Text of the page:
I have read a few books and I have listened to a number of speakers on the Law of Attraction, and I thought Grace’s treatment of the topic was one of the most practical and easy to understand yet. I liked her analogy of making a movie to how you visualize your own life – a metaphor she uses throughout the book to drive home her key points. Meditation, Gratitude, Journaling, Visualization with Emotion are a few of the techniques Grace recommends in her book to manifest the life of your dreams.
“Directing Your Destiny” is not just filled with pie in the sky positive thinking type messages. What if you follow all the “law of attraction” principles and nothing is happening? “No one ever picked up a guitar and became a rock star on the first day,” she writes. “As with playing an instrument, learning how to become the director of your dreams takes practice and a bit of daily discipline.” The author gives examples from her own life of when she hit roadblocks, and how she overcame those. I especially liked her story of how she did not win a Hay House writing contest on her first attempt, yet she pressed on and did eventually win a publishing contract. The key was action on her part. “If I had just visualized being a Hay House author … it would not have happened,” she recalls. “We need the ‘Will’ to get up off the couch,” she counsels, “and the ‘Grace’ to allow Source to codirect our movies with us. Nothing happens without action and surrender.”
“A life that’s produced well is a life where things flow effortlessly and synchronize automatically with your goals,” Grace writes. “When you are in alignment with your true self, you will experience a natural flow that carries you from one breakthrough to another.” I wish my life was more like that – often it isn’t. “Directing Your Destiny” did give me a number of practical tips to get myself back in alignment, and I think it will for you, too.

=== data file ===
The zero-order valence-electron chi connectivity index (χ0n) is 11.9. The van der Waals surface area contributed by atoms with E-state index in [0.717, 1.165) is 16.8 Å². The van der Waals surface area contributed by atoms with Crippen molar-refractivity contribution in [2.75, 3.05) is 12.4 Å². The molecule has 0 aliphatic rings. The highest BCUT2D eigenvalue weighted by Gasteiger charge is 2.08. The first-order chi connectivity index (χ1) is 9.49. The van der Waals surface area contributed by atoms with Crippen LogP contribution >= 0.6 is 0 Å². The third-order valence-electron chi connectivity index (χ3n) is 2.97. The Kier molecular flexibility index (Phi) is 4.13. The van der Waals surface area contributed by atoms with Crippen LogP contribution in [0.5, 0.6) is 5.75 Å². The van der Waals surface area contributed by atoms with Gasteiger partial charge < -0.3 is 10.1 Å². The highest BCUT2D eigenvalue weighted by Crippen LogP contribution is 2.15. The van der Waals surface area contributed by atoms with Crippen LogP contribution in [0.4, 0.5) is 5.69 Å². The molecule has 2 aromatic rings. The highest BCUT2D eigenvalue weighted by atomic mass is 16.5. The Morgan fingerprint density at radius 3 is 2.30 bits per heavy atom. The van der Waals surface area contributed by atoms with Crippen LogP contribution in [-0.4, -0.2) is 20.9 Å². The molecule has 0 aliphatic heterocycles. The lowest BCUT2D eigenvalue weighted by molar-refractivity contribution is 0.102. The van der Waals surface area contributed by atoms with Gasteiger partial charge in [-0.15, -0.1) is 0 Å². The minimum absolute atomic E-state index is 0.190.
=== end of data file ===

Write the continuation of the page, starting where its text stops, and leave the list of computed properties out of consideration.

The message of Mind Over Medicine is more than “don’t worry, be happy”. Rankin backs up her claims with pages of research, detailing cases of spontaneous remission, where seriously ill patients are suddenly cured. In one case study she tells of a doctor who performed “placebo knee surgery” on a number of patients – telling them they were getting surgery but unbeknownst to the patients not actually performing it. The rate of recovery for these phantom surgeries was astonishing. “The surgery was two years ago and the knee has never bothered me since. It’s just like my other knee now,” said one World War II veteran. Rankin writes that this study “showed that a significant percentage of patients experienced resolution of their knee pain solely because they believed they got surgery. That was the first real evidence I collected that proved to me that a belief—something that happens solely in the mind—could alleviate a real, concrete symptom in the body.”
The author does not totally dismiss traditional medicine – in fact she encourages readers to consult with their physicians. But she believes a doctor’s loving and positive attitude is just as important as textbook knowledge. “By labeling a patient with a negative prognosis and robbing him or her of the hope that cure might be possible, we may ultimately prove the poor prognosis we have bestowed upon our patient correct,” she writes. “Wouldn’t we be better off offering hope and triggering the mind to release health-inducing chemicals intended to aid the body’s self-repair mechanisms?”
I liked Rankin’s emphasis on listening to what she calls “your inner pilot light – the radiant, sparkly spirit of you … It’s that part of you that is a little piece of divinity fueling your life in human form. It’s that 100 percent authentic, never extinguished, always-shining-though-sometimes-dimmed part that lights the way back to wholeness, happiness, and health.” In the concluding pages of the book she encourages the reader to write his or her own Prescription, listening to that voice within, on the best course to take for the individual’s health. She provides an example of a Prescription she wrote for herself in the book’s appendix.